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Alright, i had this homework recently (don't worry, i've already done it, but in c++) but I got curious how i could do it in python. The problem is about 2 light sources that emit light. I won't get into details tho.

Here's the code (that I've managed to optimize a bit in the latter part):

import math, array
import numpy as np
from PIL import Image

size = (800,800)
width, height = size

s1x = width * 1./8
s1y = height * 1./8
s2x = width * 7./8
s2y = height * 7./8

r,g,b = (255,255,255)
arr = np.zeros((width,height,3))
hy = math.hypot
print 'computing distances (%s by %s)'%size,
for i in xrange(width):
    if i%(width/10)==0:
        print i,    
    if i%20==0:
        print '.',
    for j in xrange(height):
        d1 = hy(i-s1x,j-s1y)
        d2 = hy(i-s2x,j-s2y)
        arr[i][j] = abs(d1-d2)
print ''

arr2 = np.zeros((width,height,3),dtype="uint8")        
for ld in [200,116,100,84,68,52,36,20,8,4,2]:
    print 'now computing image for ld = '+str(ld)
    arr2 *= 0
    arr2 += abs(arr%ld-ld/2)*(r,g,b)/(ld/2)
    print 'saving image...'
    ar2img = Image.fromarray(arr2)
    ar2img.save('ld'+str(ld).rjust(4,'0')+'.png')
    print 'saved as ld'+str(ld).rjust(4,'0')+'.png'

I have managed to optimize most of it, but there's still a huge performance gap in the part with the 2 for-s, and I can't seem to think of a way to bypass that using common array operations... I'm open to suggestions :D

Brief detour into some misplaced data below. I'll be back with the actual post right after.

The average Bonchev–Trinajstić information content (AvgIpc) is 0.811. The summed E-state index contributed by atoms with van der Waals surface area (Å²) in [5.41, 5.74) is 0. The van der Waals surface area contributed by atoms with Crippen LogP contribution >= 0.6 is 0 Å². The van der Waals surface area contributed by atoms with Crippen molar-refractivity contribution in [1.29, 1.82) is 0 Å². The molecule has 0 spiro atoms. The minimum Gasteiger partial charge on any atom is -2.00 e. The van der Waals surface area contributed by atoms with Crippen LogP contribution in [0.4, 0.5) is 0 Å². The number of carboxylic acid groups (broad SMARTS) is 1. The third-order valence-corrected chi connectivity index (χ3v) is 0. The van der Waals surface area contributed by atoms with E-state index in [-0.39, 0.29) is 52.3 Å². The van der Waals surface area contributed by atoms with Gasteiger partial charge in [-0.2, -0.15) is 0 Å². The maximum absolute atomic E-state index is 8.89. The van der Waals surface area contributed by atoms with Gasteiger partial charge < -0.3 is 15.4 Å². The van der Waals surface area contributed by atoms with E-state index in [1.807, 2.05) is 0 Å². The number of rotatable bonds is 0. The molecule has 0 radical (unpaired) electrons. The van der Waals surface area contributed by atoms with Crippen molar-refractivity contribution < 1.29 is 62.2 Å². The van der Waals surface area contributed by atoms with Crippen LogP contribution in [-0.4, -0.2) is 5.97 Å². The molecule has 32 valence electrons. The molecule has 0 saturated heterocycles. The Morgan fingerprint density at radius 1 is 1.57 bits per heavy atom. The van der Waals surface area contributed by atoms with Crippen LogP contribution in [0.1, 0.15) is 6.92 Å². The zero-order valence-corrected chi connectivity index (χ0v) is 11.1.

Edit: In response to Vlad's suggestion, I'll post the problem's details: There are 2 light sources, each emitting light as a sinusoidal wave: E1 = E0*sin(omega1*time+phi01) E2 = E0*sin(omega2*time+phi02) we consider omega1=omega2=omega=2*PI/T and phi01=phi02=phi0 for simplicity by considering x1 to be the distance from the first source of a point on the plane, the intensity of the light in that point is Ep1 = E0*sin(omega*time - 2*PI*x1/lambda + phi0) where lambda = speed of light * T (period of oscillation) Considering both light sources on the plane, the formula becomes Ep = 2*E0*cos(PI*(x2-x1)/lambda)*sin(omega*time - PI*(x2-x1)/lambda + phi0) and from that we could make out that the intensity of the light is maximum when (x2-x1)/lambda = (2*k) * PI/2 and minimum when (x2-x1)/lambda = (2*k+1) * PI/2 and varies in between, where k is an integer

For a given moment of time, given the coordinates of the light sources, and for a known lambda and E0, we had to make a program to draw how the light looks IMHO i think i optimized the problem as much as it could be done...

share|improve this question
2  
You should get into the details of the problem in my opinion. It's easier to look for optimizations in the algorithm. If you only post the code, we have to read the code, figure out the algorithm from the code and then try to optimize it. So post your original problem and your solution, not a bunch of code. –  IVlad May 15 '10 at 20:18